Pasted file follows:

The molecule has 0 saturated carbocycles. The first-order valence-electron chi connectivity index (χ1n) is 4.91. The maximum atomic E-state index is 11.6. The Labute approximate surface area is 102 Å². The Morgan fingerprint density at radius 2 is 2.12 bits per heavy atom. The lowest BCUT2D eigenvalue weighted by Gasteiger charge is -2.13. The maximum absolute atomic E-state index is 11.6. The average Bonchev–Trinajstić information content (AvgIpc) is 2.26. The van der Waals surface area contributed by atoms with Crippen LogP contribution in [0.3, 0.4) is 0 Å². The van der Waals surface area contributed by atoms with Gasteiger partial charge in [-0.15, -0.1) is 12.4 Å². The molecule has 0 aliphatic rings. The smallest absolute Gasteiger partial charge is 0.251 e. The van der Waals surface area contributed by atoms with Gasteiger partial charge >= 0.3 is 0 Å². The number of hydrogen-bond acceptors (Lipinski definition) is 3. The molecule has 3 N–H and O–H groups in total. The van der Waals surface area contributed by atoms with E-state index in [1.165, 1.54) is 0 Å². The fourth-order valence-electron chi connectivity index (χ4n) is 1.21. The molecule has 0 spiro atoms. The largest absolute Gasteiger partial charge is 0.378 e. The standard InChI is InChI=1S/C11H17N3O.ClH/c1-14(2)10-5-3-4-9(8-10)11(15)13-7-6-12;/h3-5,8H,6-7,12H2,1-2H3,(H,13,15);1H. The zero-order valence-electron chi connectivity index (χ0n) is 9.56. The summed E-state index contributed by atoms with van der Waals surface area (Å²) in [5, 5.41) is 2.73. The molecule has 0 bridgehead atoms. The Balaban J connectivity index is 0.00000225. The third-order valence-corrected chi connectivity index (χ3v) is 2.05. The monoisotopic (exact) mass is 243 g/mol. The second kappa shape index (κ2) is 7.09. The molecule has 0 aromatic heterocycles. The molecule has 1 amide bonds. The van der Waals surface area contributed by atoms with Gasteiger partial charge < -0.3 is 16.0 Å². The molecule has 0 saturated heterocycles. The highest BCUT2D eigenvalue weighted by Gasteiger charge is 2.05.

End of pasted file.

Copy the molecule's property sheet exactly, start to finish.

The molecule has 0 saturated carbocycles. The first-order valence-electron chi connectivity index (χ1n) is 4.91. The maximum atomic E-state index is 11.6. The Labute approximate surface area is 102 Å². The Morgan fingerprint density at radius 2 is 2.12 bits per heavy atom. The lowest BCUT2D eigenvalue weighted by Gasteiger charge is -2.13. The maximum absolute atomic E-state index is 11.6. The average Bonchev–Trinajstić information content (AvgIpc) is 2.26. The van der Waals surface area contributed by atoms with Crippen LogP contribution in [0.3, 0.4) is 0 Å². The van der Waals surface area contributed by atoms with Gasteiger partial charge in [-0.15, -0.1) is 12.4 Å². The molecule has 0 aliphatic rings. The smallest absolute Gasteiger partial charge is 0.251 e. The van der Waals surface area contributed by atoms with Gasteiger partial charge >= 0.3 is 0 Å². The number of hydrogen-bond acceptors (Lipinski definition) is 3. The molecule has 3 N–H and O–H groups in total. The van der Waals surface area contributed by atoms with E-state index in [1.165, 1.54) is 0 Å². The fourth-order valence-electron chi connectivity index (χ4n) is 1.21. The molecule has 0 spiro atoms. The largest absolute Gasteiger partial charge is 0.378 e. The standard InChI is InChI=1S/C11H17N3O.ClH/c1-14(2)10-5-3-4-9(8-10)11(15)13-7-6-12;/h3-5,8H,6-7,12H2,1-2H3,(H,13,15);1H. The zero-order valence-electron chi connectivity index (χ0n) is 9.56. The summed E-state index contributed by atoms with van der Waals surface area (Å²) in [5, 5.41) is 2.73. The molecule has 0 bridgehead atoms. The Balaban J connectivity index is 0.00000225. The third-order valence-corrected chi connectivity index (χ3v) is 2.05. The monoisotopic (exact) mass is 243 g/mol. The second kappa shape index (κ2) is 7.09. The molecule has 0 aromatic heterocycles. The molecule has 1 amide bonds. The van der Waals surface area contributed by atoms with Gasteiger partial charge < -0.3 is 16.0 Å². The molecule has 0 saturated heterocycles. The highest BCUT2D eigenvalue weighted by Gasteiger charge is 2.05.